Residents of Vermont could become the first Americans to know which foods contain genetically modified ingredients, thanks to a landmark law signed Thursday by the state’s governor.
The first-of-its-kind law requires food companies to label which products contain GMO ingredients.
“I am proud of Vermont for being the first state in the nation to ensure that Vermonters will know what is in their food,” Gov. Pete Shumlin, a Democrat, said of H. 112, An Act Relating to the Labeling of Food Produced with Genetic Engineering.
It passed the House, 99-42, and the Senate, 28-2.
Shumlin’s signature does not mean that Vermont residents will see GMO labeling anytime soon. The bill won’t go into effect until July 1, 2016, and also likely will face legal challenges from the food industry. Shumlin announced a legal defense fund, Food Fight Fund Vermont, where donations can be made to assist in the legal battle.
The new law is a monumental victory for GMO critics, who had suffered setbacks at the ballot in California and Washington state after being outspent by wide margins.
‘Right to Know’
“Every Vermonter has a right to know what is in their food,” Shap Smith (D-Morrisville), the speaker of Vermont’s House of Representatives, told the Associated Press. “Genetically engineered foods potentially pose risks to human health and the environment. I am proud to be the first state in the nation to recognize that people deserve to know whether the food they consume is genetically modified or engineered.”
State Senator Bobby Starr also supported the bill.
“What it came down to is, the people I represent wanted it,” Starr (D-Essex and Orleans counties) said. Starr told USA Today that he has no opinion on genetically modified food but voted for the measure because of his belief in individual rights. “In the end I said, ‘Well, individual rights are more important than an industry’s rights.'”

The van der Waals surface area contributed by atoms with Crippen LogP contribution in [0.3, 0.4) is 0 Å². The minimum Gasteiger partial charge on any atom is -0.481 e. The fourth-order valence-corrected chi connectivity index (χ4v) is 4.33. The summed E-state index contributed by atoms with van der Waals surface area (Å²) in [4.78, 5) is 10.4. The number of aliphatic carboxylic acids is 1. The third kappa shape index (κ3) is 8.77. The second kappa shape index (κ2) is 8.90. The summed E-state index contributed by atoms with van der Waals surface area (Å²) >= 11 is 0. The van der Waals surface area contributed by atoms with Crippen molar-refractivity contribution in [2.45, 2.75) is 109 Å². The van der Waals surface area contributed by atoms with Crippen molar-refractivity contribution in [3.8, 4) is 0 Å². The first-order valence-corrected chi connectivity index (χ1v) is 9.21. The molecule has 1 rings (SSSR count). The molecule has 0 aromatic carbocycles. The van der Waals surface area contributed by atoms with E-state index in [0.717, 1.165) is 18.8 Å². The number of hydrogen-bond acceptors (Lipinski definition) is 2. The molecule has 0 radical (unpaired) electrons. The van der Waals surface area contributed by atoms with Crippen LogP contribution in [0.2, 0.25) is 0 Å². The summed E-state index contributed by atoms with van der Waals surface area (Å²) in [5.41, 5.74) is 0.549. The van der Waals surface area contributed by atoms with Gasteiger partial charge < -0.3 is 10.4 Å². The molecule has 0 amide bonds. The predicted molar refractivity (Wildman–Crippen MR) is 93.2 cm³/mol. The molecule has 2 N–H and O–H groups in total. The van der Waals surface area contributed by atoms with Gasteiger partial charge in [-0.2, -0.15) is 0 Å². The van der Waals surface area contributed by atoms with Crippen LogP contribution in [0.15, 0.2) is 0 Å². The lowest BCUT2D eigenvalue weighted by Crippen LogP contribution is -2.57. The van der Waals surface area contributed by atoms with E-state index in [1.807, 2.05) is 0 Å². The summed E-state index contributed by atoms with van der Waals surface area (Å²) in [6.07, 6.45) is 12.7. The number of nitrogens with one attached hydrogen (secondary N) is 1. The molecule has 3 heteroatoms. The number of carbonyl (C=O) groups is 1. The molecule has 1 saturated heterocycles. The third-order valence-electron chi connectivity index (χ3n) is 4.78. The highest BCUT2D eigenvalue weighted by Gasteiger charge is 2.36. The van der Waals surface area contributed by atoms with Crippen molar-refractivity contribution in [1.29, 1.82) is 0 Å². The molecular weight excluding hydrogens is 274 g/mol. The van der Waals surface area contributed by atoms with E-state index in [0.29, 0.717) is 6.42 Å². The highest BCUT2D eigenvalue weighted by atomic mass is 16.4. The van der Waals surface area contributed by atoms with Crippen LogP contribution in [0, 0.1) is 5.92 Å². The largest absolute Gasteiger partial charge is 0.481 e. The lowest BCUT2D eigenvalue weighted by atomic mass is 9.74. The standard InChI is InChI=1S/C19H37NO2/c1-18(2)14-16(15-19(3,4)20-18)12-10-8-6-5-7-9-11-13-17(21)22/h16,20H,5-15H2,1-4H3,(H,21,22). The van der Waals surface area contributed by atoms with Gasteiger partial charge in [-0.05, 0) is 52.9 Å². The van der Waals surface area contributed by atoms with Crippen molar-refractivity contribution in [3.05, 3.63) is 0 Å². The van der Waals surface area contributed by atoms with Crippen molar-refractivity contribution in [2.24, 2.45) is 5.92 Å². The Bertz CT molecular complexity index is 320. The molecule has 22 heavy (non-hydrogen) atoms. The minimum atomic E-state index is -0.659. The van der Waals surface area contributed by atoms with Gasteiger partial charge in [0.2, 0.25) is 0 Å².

Biotech companies acknowledged it was a setback.
“We weren’t able to get traction,” said Karen Batra of the Biotechnology Industry Organization, a trade group for GMO companies which opposed the bill. “We had the numbers against us in the legislature. It was a priority with Democrats.”
Victory in a Long Battle
The GMO labeling battle in Vermont has been a long one, and labeling measures have been circulating in the state legislature for 10 years. Vermont was also the first state to require the labeling of GMO seeds. In 2006, the legislature passed a measure that would have made manufacturers liable for damage to organic farms caused by GMO seeds, but a former governor vetoed it.
“We’ve been talking GMOs for 15 years,” state Senator David Zuckerman (D-Chittenden) said. Zuckerman, an organic farmer, introduced a labeling bill years ago when he was a state representative. “That’s a huge difference compared to other states.”
Citizens made the difference, one expert said.
“We have like a 20-year history of working on these issues,” Dave Rogers, the policy director of the Northeast Organic Farming Association, said of Vermont. “We have a whole population of educated activists.”
Observers credit an organization called the Vermont Right to Know Coalition which collected around $1 million in support of the measure, USA Today reported. The money was used for behind-the-scenes lobbying and low-key promotion efforts such as newspaper ads. Commentators have also noted that the opposition was very quiet.
Legal Battle Expected
The law’s supporters expect food industry groups such as the Biotechnology Industry Organization or the Grocery Manufacturer’s Association to sue Vermont to try and block the bill from becoming law.
Vermont Right to Know has already hired Emord and Associates, a law firm, to help with a legal defense.
“One theory out there is they want to fight it in court,” Amy Shollenberger, a lobbyist for Vermont Right to Know, said of the food industry. “It’s been a mystery. I’m sure there’s a strategy to it.”
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Supporter Laura Murphy, a law professor at the Vermont Law School, believes H. 112 is constitutional. She noted that courts have approved food labeling laws in other states.
Technically, Vermont is not the first state to pass a GMO labeling law. Connecticut and Maine have GMO labeling requirements on the books, but those laws would only go into effect if other states require GMO labeling. Vermont is, though, the first state to pass a law with no “trigger.”
Around 64 nations, including China, Australia, India, Russia, Japan, South Korea, the United Kingdom, Thailand and Saudi Arabia require GMO labeling, according to the website Just Label It!
Do you believe all foods should disclose whether they have GMO ingredients? Let us know in the comments below.